I talk about this rather a lot, latency is the defining factor of the modern internet above all the internet is a low latency network which is why I think that the way Althea handles latency versus capacity is such a serious defining factor of how our system works.
We apply latency control judiciously throughout at every Althea node in the network, with the ultimate goal of fairly allocating bandwidth at any given bottleneck. This behaves very well so long as the bottleneck is one of the Althea nodes, but the intermediate radio links don’t behave nearly as well when overloaded.
Here’s a pretty classic example of an overloaded wireless radio introducing bufferbloat. The connection goes from a very excellent latency of 7ms to over 150ms as the wireless radio accepts more packets than it can send into it’s buffer before playing them back several hundred milliseconds later.
This is a pretty well known problem in the WISP industry. The usual solution is to over-provision backhaul links pretty significantly. There are alternatives that involve shaping traffic back at the datacenter, but those reduce capacity at the edge by deliberately reducing link over-subscription.
Both of these solutions are more manual than we would like and have costs we would prefer not to incur. We would prefer to spend that same money on extra links to simultaneously improve capacity and reliability.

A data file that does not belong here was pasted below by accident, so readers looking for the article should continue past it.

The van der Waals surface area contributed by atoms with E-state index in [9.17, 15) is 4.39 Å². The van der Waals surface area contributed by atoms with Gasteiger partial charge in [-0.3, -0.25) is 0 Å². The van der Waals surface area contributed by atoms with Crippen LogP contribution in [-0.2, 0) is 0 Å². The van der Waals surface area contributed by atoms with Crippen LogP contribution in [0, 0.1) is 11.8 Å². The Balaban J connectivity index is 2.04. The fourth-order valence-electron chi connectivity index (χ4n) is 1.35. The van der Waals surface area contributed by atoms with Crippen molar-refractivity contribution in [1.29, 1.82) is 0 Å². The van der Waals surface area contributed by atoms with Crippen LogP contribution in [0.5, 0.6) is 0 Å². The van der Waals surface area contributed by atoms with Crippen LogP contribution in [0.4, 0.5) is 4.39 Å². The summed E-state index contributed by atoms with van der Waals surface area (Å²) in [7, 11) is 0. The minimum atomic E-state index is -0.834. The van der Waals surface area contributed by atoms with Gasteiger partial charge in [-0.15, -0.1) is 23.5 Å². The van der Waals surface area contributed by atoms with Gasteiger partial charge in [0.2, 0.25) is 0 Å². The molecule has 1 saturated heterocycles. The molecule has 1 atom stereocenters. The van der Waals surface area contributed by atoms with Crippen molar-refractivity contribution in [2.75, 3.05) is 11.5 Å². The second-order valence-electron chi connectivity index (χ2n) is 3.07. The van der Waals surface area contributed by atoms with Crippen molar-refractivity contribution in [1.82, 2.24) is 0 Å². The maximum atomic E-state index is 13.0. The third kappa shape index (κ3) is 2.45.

So far the design of Althea has modelled antennas simply as wires. But situations like this and less subtle problems like outright bad radios will require some careful thinking and design. Ultimately our goal is to eliminate the hand tuning, over provisioning, and prolonged link investigations that WISPs often have to undertake.
Fortunately already have latency and packet loss estimations provided by Babel that should allow us to make educating tuning decisions automatically. As far as I know a system like this would be the first of it’s kind, so I’m excited to share a prototype with everyone hopefully in the next couple of weeks.
Billing testing and quirks
When I introduced our improved integration tests a few weeks ago it was with the intent of improving billing convergence, where all nodes agree on what every other node is owed.
Thanks in large part to that improved testing framework billing convergence has been flawless for more than a month now. This is great as lack of convergence is what causes the network to be disrupted due to billing disputes. But despite the fact that nodes all agree on what they are paying each other now there are some quirks in how billing is computed that result in the numbers being inaccurate compared to what a human would expect when configuring specific values.
For example if the exit sets a fixed profit margin of 1000wei/byte on top of the cost of returning bandwidth it will end up losing money.
Intuitively this shouldn’t be possible, after all the exit is adding it’s margin on top of whatever the actual route price is. But the way we compute fees actually plays a role here. Since all nodes will spend 5% of their total payments on fees the exit charging less than 5% of the total path price ends up losing money. Other nodes are also affected by this but not nearly to the same degree.
This isn’t exactly a problem of correctness, as our prices are being expressed in exactly the way we described, but it’s definitely not what someone would expect.
The proper way to solve this is to change how price setting is described by the user such that the configured margin will always bake in transaction costs. I’m hoping to get a patch for this up in the next couple of days.
Over time we’ve moved from billing never working to billing being perfectly stable, hopefully this will be the last hurdle before billing is not only stable but also always works exactly as expected.